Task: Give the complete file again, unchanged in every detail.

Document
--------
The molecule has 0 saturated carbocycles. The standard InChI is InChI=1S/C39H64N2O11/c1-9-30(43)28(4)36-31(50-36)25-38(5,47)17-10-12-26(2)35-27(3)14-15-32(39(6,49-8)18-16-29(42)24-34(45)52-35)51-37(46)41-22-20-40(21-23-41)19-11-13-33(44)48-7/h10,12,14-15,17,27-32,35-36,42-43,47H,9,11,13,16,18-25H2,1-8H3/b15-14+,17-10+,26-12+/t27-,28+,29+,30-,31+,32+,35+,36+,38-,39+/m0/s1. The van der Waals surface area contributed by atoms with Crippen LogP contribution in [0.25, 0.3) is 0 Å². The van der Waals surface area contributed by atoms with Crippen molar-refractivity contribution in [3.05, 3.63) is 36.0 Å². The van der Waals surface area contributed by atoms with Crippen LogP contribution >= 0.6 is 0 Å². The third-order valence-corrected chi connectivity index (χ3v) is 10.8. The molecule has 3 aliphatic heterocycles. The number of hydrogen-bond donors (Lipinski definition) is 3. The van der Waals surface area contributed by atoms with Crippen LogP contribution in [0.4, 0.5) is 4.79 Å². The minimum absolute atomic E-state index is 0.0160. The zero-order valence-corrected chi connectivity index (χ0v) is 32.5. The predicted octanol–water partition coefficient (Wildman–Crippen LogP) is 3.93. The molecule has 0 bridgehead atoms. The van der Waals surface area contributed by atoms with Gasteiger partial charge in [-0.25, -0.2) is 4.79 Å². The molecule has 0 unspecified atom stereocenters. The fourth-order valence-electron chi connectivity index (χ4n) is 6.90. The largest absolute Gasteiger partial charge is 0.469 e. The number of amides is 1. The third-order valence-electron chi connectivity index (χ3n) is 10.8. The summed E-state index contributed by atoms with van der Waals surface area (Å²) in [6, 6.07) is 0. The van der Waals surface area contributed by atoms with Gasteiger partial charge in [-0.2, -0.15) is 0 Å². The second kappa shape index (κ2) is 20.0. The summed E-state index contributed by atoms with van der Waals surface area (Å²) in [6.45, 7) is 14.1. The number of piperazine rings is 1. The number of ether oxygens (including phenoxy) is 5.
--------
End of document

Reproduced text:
The molecule has 0 saturated carbocycles. The standard InChI is InChI=1S/C39H64N2O11/c1-9-30(43)28(4)36-31(50-36)25-38(5,47)17-10-12-26(2)35-27(3)14-15-32(39(6,49-8)18-16-29(42)24-34(45)52-35)51-37(46)41-22-20-40(21-23-41)19-11-13-33(44)48-7/h10,12,14-15,17,27-32,35-36,42-43,47H,9,11,13,16,18-25H2,1-8H3/b15-14+,17-10+,26-12+/t27-,28+,29+,30-,31+,32+,35+,36+,38-,39+/m0/s1. The van der Waals surface area contributed by atoms with Crippen LogP contribution in [0.25, 0.3) is 0 Å². The van der Waals surface area contributed by atoms with Crippen molar-refractivity contribution in [3.05, 3.63) is 36.0 Å². The van der Waals surface area contributed by atoms with Crippen LogP contribution >= 0.6 is 0 Å². The third-order valence-corrected chi connectivity index (χ3v) is 10.8. The molecule has 3 aliphatic heterocycles. The number of hydrogen-bond donors (Lipinski definition) is 3. The van der Waals surface area contributed by atoms with Crippen LogP contribution in [0.4, 0.5) is 4.79 Å². The minimum absolute atomic E-state index is 0.0160. The zero-order valence-corrected chi connectivity index (χ0v) is 32.5. The predicted octanol–water partition coefficient (Wildman–Crippen LogP) is 3.93. The molecule has 0 bridgehead atoms. The van der Waals surface area contributed by atoms with Gasteiger partial charge in [-0.25, -0.2) is 4.79 Å². The molecule has 0 unspecified atom stereocenters. The fourth-order valence-electron chi connectivity index (χ4n) is 6.90. The largest absolute Gasteiger partial charge is 0.469 e. The number of amides is 1. The third-order valence-electron chi connectivity index (χ3n) is 10.8. The summed E-state index contributed by atoms with van der Waals surface area (Å²) in [6, 6.07) is 0. The van der Waals surface area contributed by atoms with Gasteiger partial charge in [-0.2, -0.15) is 0 Å². The second kappa shape index (κ2) is 20.0. The summed E-state index contributed by atoms with van der Waals surface area (Å²) in [6.45, 7) is 14.1. The number of piperazine rings is 1. The number of ether oxygens (including phenoxy) is 5.